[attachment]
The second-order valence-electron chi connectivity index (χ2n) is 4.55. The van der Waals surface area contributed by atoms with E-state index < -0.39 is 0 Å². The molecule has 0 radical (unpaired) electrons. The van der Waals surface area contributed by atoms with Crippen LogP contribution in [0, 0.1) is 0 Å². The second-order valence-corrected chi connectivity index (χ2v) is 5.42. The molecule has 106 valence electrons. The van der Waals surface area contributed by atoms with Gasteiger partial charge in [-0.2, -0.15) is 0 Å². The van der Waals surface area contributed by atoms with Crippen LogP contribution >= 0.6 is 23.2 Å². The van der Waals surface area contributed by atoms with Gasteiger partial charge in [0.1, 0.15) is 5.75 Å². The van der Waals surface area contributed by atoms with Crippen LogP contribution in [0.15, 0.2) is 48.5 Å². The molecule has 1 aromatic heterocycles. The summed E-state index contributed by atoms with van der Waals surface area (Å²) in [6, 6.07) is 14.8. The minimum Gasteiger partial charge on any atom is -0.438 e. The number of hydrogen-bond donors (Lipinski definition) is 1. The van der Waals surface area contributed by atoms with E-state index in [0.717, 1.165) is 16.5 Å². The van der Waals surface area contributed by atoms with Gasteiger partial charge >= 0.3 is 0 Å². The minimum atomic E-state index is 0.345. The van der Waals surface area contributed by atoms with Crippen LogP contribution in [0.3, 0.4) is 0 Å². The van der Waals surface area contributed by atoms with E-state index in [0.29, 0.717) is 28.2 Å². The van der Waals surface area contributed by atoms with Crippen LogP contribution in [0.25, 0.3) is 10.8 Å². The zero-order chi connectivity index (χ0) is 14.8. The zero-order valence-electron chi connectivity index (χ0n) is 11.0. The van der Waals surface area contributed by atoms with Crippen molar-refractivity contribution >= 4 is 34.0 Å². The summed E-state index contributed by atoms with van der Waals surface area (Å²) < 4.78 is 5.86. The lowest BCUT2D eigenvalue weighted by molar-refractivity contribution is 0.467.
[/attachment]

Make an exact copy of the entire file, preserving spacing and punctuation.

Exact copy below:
The second-order valence-electron chi connectivity index (χ2n) is 4.55. The van der Waals surface area contributed by atoms with E-state index < -0.39 is 0 Å². The molecule has 0 radical (unpaired) electrons. The van der Waals surface area contributed by atoms with Crippen LogP contribution in [0, 0.1) is 0 Å². The second-order valence-corrected chi connectivity index (χ2v) is 5.42. The molecule has 106 valence electrons. The van der Waals surface area contributed by atoms with Gasteiger partial charge in [-0.2, -0.15) is 0 Å². The van der Waals surface area contributed by atoms with Crippen LogP contribution >= 0.6 is 23.2 Å². The van der Waals surface area contributed by atoms with Gasteiger partial charge in [0.1, 0.15) is 5.75 Å². The van der Waals surface area contributed by atoms with Crippen LogP contribution in [0.15, 0.2) is 48.5 Å². The molecule has 1 aromatic heterocycles. The summed E-state index contributed by atoms with van der Waals surface area (Å²) in [6, 6.07) is 14.8. The minimum Gasteiger partial charge on any atom is -0.438 e. The number of hydrogen-bond donors (Lipinski definition) is 1. The van der Waals surface area contributed by atoms with E-state index in [0.717, 1.165) is 16.5 Å². The van der Waals surface area contributed by atoms with Gasteiger partial charge >= 0.3 is 0 Å². The minimum atomic E-state index is 0.345. The van der Waals surface area contributed by atoms with Crippen LogP contribution in [0.3, 0.4) is 0 Å². The van der Waals surface area contributed by atoms with E-state index in [0.29, 0.717) is 28.2 Å². The van der Waals surface area contributed by atoms with Crippen LogP contribution in [0.25, 0.3) is 10.8 Å². The zero-order chi connectivity index (χ0) is 14.8. The zero-order valence-electron chi connectivity index (χ0n) is 11.0. The van der Waals surface area contributed by atoms with Crippen molar-refractivity contribution >= 4 is 34.0 Å². The summed E-state index contributed by atoms with van der Waals surface area (Å²) < 4.78 is 5.86. The lowest BCUT2D eigenvalue weighted by molar-refractivity contribution is 0.467.